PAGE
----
The Stuff of Legend

Blues Festival headliner Buddy Guy still brings it

click to enlarge CALLED ON ACCOUNT OF BLUES: At age 15, - Buddy Guy would postpone sandlot baseball games - whenever blues came on his transistor radio. - DENNIS MANARCHY
DENNIS MANARCHY
CALLED ON ACCOUNT OF BLUES: At age 15, Buddy Guy would postpone sandlot baseball games whenever blues came on his transistor radio.

'I will do anything possible to keep the blues alive," declares legendary singer/guitarist Buddy Guy. It's the last thing he says during a 25-minute phone interview, in which he good-naturedly rambles between telling old stories and fretting over the future of the blues.

Radio has turned a deaf ear to the music, he says; blues is only delivered by word of mouth. "A blues record got to make it on its own," he says. "Chess Records [the fabled Chicago blues label] used to call me and say, 'We gonna break this record' — see to it that [radio] played the hell out of it. Kids now go into a record store and ask for something different, no one's gonna point 'em to Buddy Guy."

The flamboyant performer — the living bridge between such past greats as Muddy Waters, Lightnin' Hopkins, Howlin' Wolf et al, and today's Strat stranglers — is 67, fit, vibrant and looking to carry the blues torch for at least the near future. But what happens after he dies, or becomes too infirm to perform?

"It worries me," he says. "'Til my kids got 21, they didn't know who I was. They didn't know shit about me until they walked into my club [Buddy Guy's Legends in Chicago]. They cried. Black kids ain't into it. They hear Ludacris, Jay Z. Young girls and young boys don't wanna play no blues."

That's why blues fans should genuflect to Buddy Guy.

He grew up a country boy near Baton Rouge, La. The family's sharecropper home didn't have electricity. At age 15, he had a battery radio ("when it started raining you couldn't hear shit no way"), and would postpone sandlot baseball games whenever blues came on his transistor box. He soaked up Muddy Waters, T-Bone Walker, B.B King, Son House, John Lee Hooker and others. "I was about 16 the first time I ever saw electric guitar," he says. "Up to that point it was acoustic stuff at Saturday night fish fries. Lightnin' Slim came with his electric and I thought it was a joke. It blew my mind."

Like so many other Southern blacks after World War II, Guy migrated to Chicago, not to land factory work like most, but to break into the music biz. In 1957, the Windy City was a hoppin' blues town, tough for a young newcomer to gain a rep. He looked around and saw a lot of the city's elite musicians sitting down during their sets. "These guys could outplay me, but they couldn't outdo me," Guy says with a chuckle.

Guy's guitar battle at the Blue Flame club in 1958, where he bested hotshots Otis Rush and Magic Sam, is the stuff of blues lore. "I remember seein' Guitar Slim in New Orleans and he was wild and crazy," Guy recounts. "So I get to the battle and it was 2 feet of snow outside, and I had this 100-foot cord. I brought the guitar outside in the snow, came back with snow up to my knees. I was doing the wildest type of playin'."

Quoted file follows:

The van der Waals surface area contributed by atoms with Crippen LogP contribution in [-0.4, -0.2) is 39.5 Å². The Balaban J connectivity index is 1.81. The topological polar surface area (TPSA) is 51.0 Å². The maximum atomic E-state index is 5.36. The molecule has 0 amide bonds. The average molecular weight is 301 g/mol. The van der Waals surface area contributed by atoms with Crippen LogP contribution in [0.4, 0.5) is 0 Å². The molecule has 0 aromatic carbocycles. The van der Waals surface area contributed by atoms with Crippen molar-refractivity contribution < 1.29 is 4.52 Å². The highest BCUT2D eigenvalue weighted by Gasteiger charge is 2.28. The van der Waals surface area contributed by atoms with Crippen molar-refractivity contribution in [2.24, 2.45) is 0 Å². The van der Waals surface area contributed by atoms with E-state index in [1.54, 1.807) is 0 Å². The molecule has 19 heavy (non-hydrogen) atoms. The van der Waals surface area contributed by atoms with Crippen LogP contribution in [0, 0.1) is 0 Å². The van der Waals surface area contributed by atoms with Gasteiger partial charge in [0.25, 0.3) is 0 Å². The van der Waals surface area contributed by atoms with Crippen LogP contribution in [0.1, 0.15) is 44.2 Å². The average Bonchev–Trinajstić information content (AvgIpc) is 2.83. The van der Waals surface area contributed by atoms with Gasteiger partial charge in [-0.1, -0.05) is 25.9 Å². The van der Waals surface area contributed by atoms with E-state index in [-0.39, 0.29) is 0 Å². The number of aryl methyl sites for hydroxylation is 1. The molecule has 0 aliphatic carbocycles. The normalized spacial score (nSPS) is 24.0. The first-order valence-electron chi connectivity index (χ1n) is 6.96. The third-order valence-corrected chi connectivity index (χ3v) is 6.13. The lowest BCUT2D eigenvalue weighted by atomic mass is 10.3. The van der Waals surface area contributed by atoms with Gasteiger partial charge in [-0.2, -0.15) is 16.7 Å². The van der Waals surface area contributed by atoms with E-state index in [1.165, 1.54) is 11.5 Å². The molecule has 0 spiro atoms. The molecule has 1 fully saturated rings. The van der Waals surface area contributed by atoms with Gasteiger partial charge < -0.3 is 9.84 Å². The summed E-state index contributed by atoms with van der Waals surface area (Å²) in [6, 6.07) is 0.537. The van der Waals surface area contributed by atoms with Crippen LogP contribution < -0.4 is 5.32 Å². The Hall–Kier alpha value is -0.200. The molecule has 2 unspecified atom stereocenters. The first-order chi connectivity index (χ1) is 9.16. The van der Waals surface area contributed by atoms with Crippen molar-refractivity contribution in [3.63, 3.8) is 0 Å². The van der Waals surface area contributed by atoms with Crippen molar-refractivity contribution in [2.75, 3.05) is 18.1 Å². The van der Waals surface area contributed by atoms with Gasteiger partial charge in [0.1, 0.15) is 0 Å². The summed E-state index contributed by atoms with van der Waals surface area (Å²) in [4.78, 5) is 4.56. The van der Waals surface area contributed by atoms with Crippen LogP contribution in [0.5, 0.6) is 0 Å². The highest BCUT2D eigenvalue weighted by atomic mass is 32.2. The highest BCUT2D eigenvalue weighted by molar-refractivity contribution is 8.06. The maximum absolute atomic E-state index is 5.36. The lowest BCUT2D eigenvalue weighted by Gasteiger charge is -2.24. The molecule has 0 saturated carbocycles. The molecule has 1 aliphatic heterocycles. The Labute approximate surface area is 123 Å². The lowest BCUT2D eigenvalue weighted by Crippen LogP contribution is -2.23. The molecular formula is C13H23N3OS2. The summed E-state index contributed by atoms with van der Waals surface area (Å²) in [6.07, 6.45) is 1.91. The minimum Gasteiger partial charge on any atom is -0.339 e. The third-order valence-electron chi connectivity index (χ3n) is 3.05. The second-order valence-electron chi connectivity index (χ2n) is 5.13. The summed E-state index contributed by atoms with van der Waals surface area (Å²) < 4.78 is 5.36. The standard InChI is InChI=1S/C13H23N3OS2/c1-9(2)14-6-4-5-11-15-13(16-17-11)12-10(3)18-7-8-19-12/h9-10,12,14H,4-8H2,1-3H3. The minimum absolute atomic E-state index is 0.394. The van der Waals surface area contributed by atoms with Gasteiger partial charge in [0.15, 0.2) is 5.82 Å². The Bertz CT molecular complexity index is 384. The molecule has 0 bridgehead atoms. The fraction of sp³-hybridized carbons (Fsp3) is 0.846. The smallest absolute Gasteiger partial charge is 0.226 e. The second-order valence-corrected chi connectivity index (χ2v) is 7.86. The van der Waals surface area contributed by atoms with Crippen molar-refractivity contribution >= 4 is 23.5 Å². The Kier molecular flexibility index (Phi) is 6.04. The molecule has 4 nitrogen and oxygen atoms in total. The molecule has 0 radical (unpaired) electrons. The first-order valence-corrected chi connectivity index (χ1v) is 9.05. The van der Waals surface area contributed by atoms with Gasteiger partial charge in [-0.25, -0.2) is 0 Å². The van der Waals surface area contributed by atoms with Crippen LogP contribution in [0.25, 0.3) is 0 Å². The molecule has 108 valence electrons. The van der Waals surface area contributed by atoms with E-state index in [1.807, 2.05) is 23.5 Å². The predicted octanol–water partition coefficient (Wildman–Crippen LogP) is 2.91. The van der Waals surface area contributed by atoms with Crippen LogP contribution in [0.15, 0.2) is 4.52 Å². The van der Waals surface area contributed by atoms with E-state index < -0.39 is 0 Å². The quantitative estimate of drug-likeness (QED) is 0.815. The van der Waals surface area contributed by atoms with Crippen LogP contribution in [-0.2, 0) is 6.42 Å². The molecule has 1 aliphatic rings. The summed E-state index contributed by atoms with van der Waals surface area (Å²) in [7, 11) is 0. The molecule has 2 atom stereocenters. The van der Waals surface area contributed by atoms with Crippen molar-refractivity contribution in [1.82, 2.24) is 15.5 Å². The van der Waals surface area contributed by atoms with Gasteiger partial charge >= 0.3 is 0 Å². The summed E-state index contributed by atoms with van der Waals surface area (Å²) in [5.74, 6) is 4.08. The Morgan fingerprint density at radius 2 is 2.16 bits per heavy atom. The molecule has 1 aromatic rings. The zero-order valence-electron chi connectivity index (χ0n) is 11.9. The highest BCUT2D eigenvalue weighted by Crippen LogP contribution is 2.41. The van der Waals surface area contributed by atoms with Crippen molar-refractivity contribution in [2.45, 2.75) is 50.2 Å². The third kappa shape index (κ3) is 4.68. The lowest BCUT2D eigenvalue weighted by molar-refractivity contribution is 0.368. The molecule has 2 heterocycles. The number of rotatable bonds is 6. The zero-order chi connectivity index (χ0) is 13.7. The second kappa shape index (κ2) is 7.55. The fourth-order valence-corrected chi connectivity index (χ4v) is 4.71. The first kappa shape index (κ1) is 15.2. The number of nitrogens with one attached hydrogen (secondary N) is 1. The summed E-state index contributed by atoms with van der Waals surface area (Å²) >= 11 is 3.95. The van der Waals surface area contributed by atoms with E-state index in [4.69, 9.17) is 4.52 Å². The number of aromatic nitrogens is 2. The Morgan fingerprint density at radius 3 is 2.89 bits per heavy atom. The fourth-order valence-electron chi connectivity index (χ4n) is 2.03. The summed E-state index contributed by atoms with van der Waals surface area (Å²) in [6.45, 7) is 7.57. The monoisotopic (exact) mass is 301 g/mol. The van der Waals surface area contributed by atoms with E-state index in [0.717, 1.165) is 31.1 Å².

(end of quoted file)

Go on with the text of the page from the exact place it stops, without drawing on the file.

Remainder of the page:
Most accounts have Guy playing the slow blues "Sweet Little Angel" in the second slot, where he threw his guitar on the floor and stomped on it, and played it after he hung it from the rafters.

He was declared the winner, his first step toward becoming a legend.

Forty-five years later, Guy released his current album, Blues Singer (Silvertone), an all-acoustic rendering of blues standards like "Hard Time Killing Floor," "I Love the Life I Live," "Crawlin' Kingsnake" and others. The performances place emphasis on Guy's still formidable singing, whether it's his ghostly falsetto, lusty belt or measured moan.

The artistic model for Blues Singer was a 1963 Muddy Waters album called Folk Singer. Leonard Chess wanted to capitalize on the folk boom of the time and directed Waters to gather a bunch of his old Mississippi mates and cut some down-home country blues. Instead, Waters called in Guy, then known for his burgeoning guitar pyrotechnics. Chess was apoplectic. "Motherfucker, I told you I wanted somebody who could play this old shit," Chess bellowed at Waters. After 45 minutes, the label head was dumbstruck at Guy's facility with vintage acoustic style.

Guy and Chess maintained a prickly relationship. The guitarist was beginning to use effects and feedback, and fill up space with a lot of notes that landed outside standard blues practice. "I'd come in for a session and be tunin' up and [Chess] would say 'cut that shit out' when I'd turn up my amp," Guy says. "Before he died, he told [bassist/ songwriter] Willie Dixon, 'Bring that motherfucker down here.' I showed up and Chess says, 'I want you to kick me in my ass.' He put on some Cream and Hendrix. 'We're the dumbest motherfuckers. You been trying to tell us this shit works and now these motherfuckers making millions. He said, 'From now on you got freedom at Chess.'"

About The Author

Eric Snider

Eric Snider is the dean of Bay area music critics. He started in the early 1980s as one of the founding members of Music magazine, a free bi-monthly. He was the pop music critic for the then-St. Petersburg Times from ‘87-’93. Snider was the music critic, arts editor and senior editor of Weekly Planet/Creative...
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